More traffic cameras, but where’s the deterrent?POSTED BY Nigel Andretti ON 05 May 2015
By Y S CHAN
DURING a road safety forum in December 2003, I proposed that private companies be engaged for surveillance to overcome the shortage of enforcement officers and static cameras.
My proposals were reported in several English dailies and published full-page in a Malay broadsheet newspaper.
In April 2011, Datuk Khalid Abu Bakar who was then Deputy Inspector-General of Police announced police would discard “ambush” tactics to nab speeding motorists.
In September 2012, Automated Enforcement System (AES) cameras installed at 14 spots captured 63,558 offences within the first eight days of operations, an average of one offence every two-and-a-half minutes by each camera round the clock. At this rate, 831 cameras would capture 171, 979,605 offences a year.
In September 2013, a wholly-owned government unit took over the management of AES from the two concessionaires following a huge public outcry.
In March 2015, Boustead Holdings Bhd and Lembaga Tabung Angkatan Tentera disclosed they are taking over the AES operations with plans to operate 500 cameras nationwide.
Undoubtedly, installing speed cameras at many strategic spots of our highways are bound to deliver a good return on investment.
However, it should be noted that static cameras wait for offences to be committed to record the act. There is no deterrent factor involved and in the past, many old cameras appeared not to be working.
Going by the large number of offences recorded, the AES warning signs went unnoticed, ignored or forgotten by many passing motorists.
Since 2003, I had been advocating the use of mobile crews over static cameras. The camera crews should wear bright uniforms and operate in full view of the public to deter offences.
During the recent May Day exodus out of Kuala Lumpur, there was a 17km-long crawl from Gombak toll plaza to Genting Sempah, and 20km-long crawl from Bukit Lanjan to Rawang.
Elsewhere, there was a 24km-long congestion from Sungei Perak R&R to Changkat Jering, a 28km-long crawl from Sungkai to Slim River, and a 41km-long traffic jam from Bangi to Senawang.
Wherever congestion builds up, most motorists initially keep to their lanes, but there are always those impatient ones who zig-zag across lanes in search of gaps — they just want to overtake the car in front of them.
In bumper-to-bumper traffic crawls, many drivers wait patiently while some curse at those gleefully speeding past them using the emergency lanes.
However, it does not take long for many drivers to reach their breaking point when crawling in endless start-stop traffic, or waiting indefinitely in a gridlock.
Even those who are normally patient may not be so if someone is tired, sick, and hungry or needs a toilet break and other emergencies.
Just like a stampede, it will soon explode into a chaotic situation with vehicles trying to proceed through whatever opening available, on and off roads.
No amount of education will be able to stop subsequent waves of motorists using the emergency lane. Prolonged inaction by the authorities triggers such frequent transgressions.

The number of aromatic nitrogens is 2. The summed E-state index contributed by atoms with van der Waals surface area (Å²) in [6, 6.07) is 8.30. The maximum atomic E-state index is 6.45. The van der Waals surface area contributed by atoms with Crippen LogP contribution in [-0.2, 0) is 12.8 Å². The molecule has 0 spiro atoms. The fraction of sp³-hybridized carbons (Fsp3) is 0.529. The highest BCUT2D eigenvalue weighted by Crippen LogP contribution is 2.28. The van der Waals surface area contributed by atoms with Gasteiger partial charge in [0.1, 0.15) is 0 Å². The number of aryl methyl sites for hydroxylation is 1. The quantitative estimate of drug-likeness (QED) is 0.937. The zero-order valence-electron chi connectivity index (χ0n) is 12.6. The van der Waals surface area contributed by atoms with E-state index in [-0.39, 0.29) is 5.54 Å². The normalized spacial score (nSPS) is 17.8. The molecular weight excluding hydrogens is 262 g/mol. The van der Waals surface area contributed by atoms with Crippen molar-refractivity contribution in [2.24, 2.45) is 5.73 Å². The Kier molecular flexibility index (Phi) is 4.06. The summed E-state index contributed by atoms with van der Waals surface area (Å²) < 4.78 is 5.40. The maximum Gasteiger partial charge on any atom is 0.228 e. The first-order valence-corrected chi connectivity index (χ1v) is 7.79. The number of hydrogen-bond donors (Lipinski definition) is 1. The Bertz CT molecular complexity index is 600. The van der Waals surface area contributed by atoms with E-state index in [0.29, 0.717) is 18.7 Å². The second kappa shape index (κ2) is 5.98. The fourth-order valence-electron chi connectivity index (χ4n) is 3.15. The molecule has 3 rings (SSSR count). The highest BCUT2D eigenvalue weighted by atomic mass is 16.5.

We should no longer accept the standard answer that lack of enforcement is due to manpower shortage or that enforcement officers cannot be stationed everywhere.
Driving on the emergency lane is deliberate and inconsiderate.
The only way to drive home the message to such hard-core offenders is to suspend their driving licence for a short period and make them attend a civics course.
The serial re-offenders should have their licences taken away and made to re-sit driving tests.
But all these would be unnecessary and preventable if sufficient mobile camera crews are stationed along our highways, particularly during holiday periods, of which there are many in this country.
Traffic flow will be much smoother and faster, saving precious time and fuel. Also, there will be less anxiety and frustrations when traffic moves at a steady pace.
But there has been no large scale attempt. Is it because there was no money to be made conducting such an exercise?
As for manpower, ex-servicemen could easily be recruited to work as camera crews. On normal days, they can be stationed at strategic spots in our cities and towns.
Their presence would deter motorists and motorcyclists from jumping red lights, causing gridlocks in yellow boxes, crossing double lines or parking indiscriminately.
Also, they would deter street crimes such as snatch thefts and illegal road races, which remain common occurrences, as long as there is little intervention by the police.
Although the Road Transport Act allows for the seizure of vehicles used for illegal racing, failure to act decisively by enforcement agencies has spawned many to use our roads as their playgrounds to the detriment of others.
The three people in the Mitsubishi Pajero who lost their lives on May 2 should not be mere statistics.
They were people with a future to look forward but whose lives were cruelly cut short, leaving behind loved ones, including another two daughters who are now orphans.
Do we continue to allow transgressors commit traffic offences and simultaneously sow seeds of lawlessness on our congested roads?